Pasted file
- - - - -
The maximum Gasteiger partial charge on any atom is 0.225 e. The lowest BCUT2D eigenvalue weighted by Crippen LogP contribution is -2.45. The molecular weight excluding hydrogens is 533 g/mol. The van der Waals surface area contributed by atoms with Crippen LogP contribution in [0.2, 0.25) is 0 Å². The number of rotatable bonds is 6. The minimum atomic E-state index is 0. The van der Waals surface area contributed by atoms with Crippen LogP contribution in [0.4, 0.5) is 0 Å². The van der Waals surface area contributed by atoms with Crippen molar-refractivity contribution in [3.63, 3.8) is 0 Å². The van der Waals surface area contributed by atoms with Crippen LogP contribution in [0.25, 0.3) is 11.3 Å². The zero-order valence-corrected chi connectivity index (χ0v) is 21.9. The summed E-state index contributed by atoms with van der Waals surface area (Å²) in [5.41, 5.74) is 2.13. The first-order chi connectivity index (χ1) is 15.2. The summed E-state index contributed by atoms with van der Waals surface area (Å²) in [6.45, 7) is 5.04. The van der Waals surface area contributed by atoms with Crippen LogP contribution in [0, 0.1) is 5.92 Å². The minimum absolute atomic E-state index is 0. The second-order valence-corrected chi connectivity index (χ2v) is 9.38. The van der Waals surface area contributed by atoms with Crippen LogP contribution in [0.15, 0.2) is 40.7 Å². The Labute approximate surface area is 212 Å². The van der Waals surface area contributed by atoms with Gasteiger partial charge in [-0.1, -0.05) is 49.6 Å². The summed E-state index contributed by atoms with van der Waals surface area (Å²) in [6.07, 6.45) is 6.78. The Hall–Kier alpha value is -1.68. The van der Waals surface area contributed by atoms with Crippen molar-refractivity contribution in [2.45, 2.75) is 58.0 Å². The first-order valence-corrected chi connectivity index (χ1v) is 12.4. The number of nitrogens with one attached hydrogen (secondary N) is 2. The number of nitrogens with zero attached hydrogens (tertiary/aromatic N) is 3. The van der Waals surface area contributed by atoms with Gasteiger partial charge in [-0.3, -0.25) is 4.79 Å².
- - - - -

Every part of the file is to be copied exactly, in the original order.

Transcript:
The maximum Gasteiger partial charge on any atom is 0.225 e. The lowest BCUT2D eigenvalue weighted by Crippen LogP contribution is -2.45. The molecular weight excluding hydrogens is 533 g/mol. The van der Waals surface area contributed by atoms with Crippen LogP contribution in [0.2, 0.25) is 0 Å². The number of rotatable bonds is 6. The minimum atomic E-state index is 0. The van der Waals surface area contributed by atoms with Crippen LogP contribution in [0.4, 0.5) is 0 Å². The van der Waals surface area contributed by atoms with Crippen molar-refractivity contribution in [3.63, 3.8) is 0 Å². The van der Waals surface area contributed by atoms with Crippen LogP contribution in [0.25, 0.3) is 11.3 Å². The zero-order valence-corrected chi connectivity index (χ0v) is 21.9. The summed E-state index contributed by atoms with van der Waals surface area (Å²) in [5.41, 5.74) is 2.13. The first-order chi connectivity index (χ1) is 15.2. The summed E-state index contributed by atoms with van der Waals surface area (Å²) in [6.45, 7) is 5.04. The van der Waals surface area contributed by atoms with Crippen LogP contribution in [0, 0.1) is 5.92 Å². The minimum absolute atomic E-state index is 0. The second-order valence-corrected chi connectivity index (χ2v) is 9.38. The van der Waals surface area contributed by atoms with Crippen LogP contribution in [0.15, 0.2) is 40.7 Å². The Labute approximate surface area is 212 Å². The van der Waals surface area contributed by atoms with Gasteiger partial charge in [-0.1, -0.05) is 49.6 Å². The summed E-state index contributed by atoms with van der Waals surface area (Å²) in [6.07, 6.45) is 6.78. The Hall–Kier alpha value is -1.68. The van der Waals surface area contributed by atoms with Crippen molar-refractivity contribution in [2.45, 2.75) is 58.0 Å². The first-order valence-corrected chi connectivity index (χ1v) is 12.4. The number of nitrogens with one attached hydrogen (secondary N) is 2. The number of nitrogens with zero attached hydrogens (tertiary/aromatic N) is 3. The van der Waals surface area contributed by atoms with Gasteiger partial charge in [-0.3, -0.25) is 4.79 Å².